Employees, debt at forefront of Waynesville budget
There won’t be a tax increase, and there won’t be any borrowing from fund balance, but that doesn’t mean the Town of Waynesville’s proposed budget is flush with cash — with inflationary pressures outpacing revenue growth and substantial borrowing on the horizon, administrators are looking to keep the town’s financial house in good order.
“The 2023-24 proposed budget is influenced by significant increases in the cost of materials and supplies, a need to provide a cost-of-living increase to employees and a lack of significant revenue growth across all funds,” said Town Manager Rob Hites during his annual budget message, delivered to Council on May 9. “The proposal that is before you represents a ‘program of work’ that is experiencing both positive and negative impacts of a growing local economy, inflation and rapid changes in public employee compensation.”
Town estimates predict an increase of just over $100,000 in ad valorem tax revenue over last year, a $280,000 increase in sales tax revenue and almost $200,000 in investment income, all of which don’t quite offset nearly $1 million in appropriated fund balance.
Maintaining a strong fund balance — basically, the town’s savings account — will be critical as the town goes before the Local Government Commission to seek permission for a loan to fund a new multi-million-dollar fire station. That means no more dipping into the savings account to pay for unbudgeted projects, as is common in local government.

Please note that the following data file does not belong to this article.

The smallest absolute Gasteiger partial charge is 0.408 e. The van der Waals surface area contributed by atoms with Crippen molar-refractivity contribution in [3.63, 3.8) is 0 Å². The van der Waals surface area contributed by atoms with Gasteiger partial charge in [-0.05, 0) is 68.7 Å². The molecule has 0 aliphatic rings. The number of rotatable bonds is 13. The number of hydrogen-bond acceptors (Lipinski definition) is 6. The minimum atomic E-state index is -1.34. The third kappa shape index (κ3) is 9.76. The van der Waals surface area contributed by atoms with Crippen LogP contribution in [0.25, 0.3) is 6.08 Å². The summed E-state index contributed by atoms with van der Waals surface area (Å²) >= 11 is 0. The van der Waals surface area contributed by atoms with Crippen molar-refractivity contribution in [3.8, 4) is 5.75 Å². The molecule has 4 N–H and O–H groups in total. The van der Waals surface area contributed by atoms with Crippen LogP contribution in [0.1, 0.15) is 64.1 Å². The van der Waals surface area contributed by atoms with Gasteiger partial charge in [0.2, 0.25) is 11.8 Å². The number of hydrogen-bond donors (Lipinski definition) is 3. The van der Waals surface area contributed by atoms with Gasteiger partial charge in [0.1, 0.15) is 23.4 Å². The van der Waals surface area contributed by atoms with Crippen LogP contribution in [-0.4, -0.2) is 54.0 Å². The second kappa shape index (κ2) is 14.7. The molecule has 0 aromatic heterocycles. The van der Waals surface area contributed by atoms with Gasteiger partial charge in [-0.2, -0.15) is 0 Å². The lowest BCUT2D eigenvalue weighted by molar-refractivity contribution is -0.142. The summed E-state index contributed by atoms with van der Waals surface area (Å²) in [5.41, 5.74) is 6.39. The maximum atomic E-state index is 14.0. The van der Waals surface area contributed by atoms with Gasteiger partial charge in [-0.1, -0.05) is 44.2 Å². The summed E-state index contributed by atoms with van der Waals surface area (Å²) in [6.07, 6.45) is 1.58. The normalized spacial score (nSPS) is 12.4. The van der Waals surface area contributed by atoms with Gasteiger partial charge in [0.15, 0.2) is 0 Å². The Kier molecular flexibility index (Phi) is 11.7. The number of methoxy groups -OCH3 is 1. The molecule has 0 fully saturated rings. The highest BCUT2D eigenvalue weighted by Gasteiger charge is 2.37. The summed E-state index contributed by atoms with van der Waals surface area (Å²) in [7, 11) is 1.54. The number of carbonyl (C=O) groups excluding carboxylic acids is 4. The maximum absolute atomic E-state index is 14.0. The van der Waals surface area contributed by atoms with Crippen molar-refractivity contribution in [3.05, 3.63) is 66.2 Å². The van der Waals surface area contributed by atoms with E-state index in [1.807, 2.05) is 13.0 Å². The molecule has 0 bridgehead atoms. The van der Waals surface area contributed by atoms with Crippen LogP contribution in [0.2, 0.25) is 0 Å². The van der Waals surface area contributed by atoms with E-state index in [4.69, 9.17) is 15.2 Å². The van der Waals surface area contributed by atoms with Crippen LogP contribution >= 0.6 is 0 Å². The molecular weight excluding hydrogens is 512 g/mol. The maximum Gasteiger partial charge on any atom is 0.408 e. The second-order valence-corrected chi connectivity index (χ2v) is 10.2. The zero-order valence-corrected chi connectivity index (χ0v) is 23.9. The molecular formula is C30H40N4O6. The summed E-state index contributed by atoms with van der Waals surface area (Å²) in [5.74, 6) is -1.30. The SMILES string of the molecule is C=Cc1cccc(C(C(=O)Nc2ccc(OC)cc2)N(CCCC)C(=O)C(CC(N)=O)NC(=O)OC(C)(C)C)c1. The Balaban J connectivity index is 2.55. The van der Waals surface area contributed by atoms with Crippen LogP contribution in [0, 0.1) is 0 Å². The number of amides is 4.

The Consumer Price Index shows an increase of 5% over the last 12 months, with the Employment Cost Index for state and local workers suggesting a 4.6% increase. After years of kicking the can down the road — Haywood County government has also struggled to remain competitive as well, until recently — Waynesville is about to complete a three-year pay adjustment and re-classification program to ensure it retains a trained workforce.
The town streets department and water department have experienced 25% turnover in the last year, due to superior private sector compensation. A proposed 2% cost of living increase for town employees, along with the continuance of the town’s strong benefits package, will help ameliorate that somewhat.
“This budget’s tight, but I think it’s about the best we could come up with,” said Mayor Gary Caldwell. “We’re trying to keep our employees, trying to do more for them, and do good for the citizens of Waynesville.”
A full 45% of this year’s budget focuses on employment and retention. According to Hites, it takes between six months and a year to properly train a new employee.
One new full-time position is proposed for the town’s maintenance garage, along with a full-time human resources director and a grant manager. The grant manager position was discussed during a February budget retreat, and is expected to bring the town more revenue than it costs to employ the manager.
A part-time position for the Waynesville Advisory Committee is also proposed. This position used to be funded by the old Downtown Waynesville Association, but as the town continues to redouble its efforts in the downtown core after the collapse of the DWA, the help is needed.